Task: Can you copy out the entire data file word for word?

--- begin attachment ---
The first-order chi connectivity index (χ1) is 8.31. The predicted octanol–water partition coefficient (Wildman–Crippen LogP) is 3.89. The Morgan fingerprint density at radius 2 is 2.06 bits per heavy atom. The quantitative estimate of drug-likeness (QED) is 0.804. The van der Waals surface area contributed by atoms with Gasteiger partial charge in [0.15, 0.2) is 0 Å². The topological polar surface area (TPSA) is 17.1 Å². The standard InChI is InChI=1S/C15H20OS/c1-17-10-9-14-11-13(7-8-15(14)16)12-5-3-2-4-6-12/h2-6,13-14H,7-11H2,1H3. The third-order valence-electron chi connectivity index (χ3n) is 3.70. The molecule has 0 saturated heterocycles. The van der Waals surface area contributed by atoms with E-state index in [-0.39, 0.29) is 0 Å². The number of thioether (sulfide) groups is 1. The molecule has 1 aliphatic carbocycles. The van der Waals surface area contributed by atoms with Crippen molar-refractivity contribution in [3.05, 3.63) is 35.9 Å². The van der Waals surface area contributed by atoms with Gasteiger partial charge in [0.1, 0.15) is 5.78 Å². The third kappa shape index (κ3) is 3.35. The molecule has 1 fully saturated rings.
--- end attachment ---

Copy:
The first-order chi connectivity index (χ1) is 8.31. The predicted octanol–water partition coefficient (Wildman–Crippen LogP) is 3.89. The Morgan fingerprint density at radius 2 is 2.06 bits per heavy atom. The quantitative estimate of drug-likeness (QED) is 0.804. The van der Waals surface area contributed by atoms with Gasteiger partial charge in [0.15, 0.2) is 0 Å². The topological polar surface area (TPSA) is 17.1 Å². The standard InChI is InChI=1S/C15H20OS/c1-17-10-9-14-11-13(7-8-15(14)16)12-5-3-2-4-6-12/h2-6,13-14H,7-11H2,1H3. The third-order valence-electron chi connectivity index (χ3n) is 3.70. The molecule has 0 saturated heterocycles. The van der Waals surface area contributed by atoms with E-state index in [-0.39, 0.29) is 0 Å². The number of thioether (sulfide) groups is 1. The molecule has 1 aliphatic carbocycles. The van der Waals surface area contributed by atoms with Crippen molar-refractivity contribution in [3.05, 3.63) is 35.9 Å². The van der Waals surface area contributed by atoms with Gasteiger partial charge in [0.1, 0.15) is 5.78 Å². The third kappa shape index (κ3) is 3.35. The molecule has 1 fully saturated rings.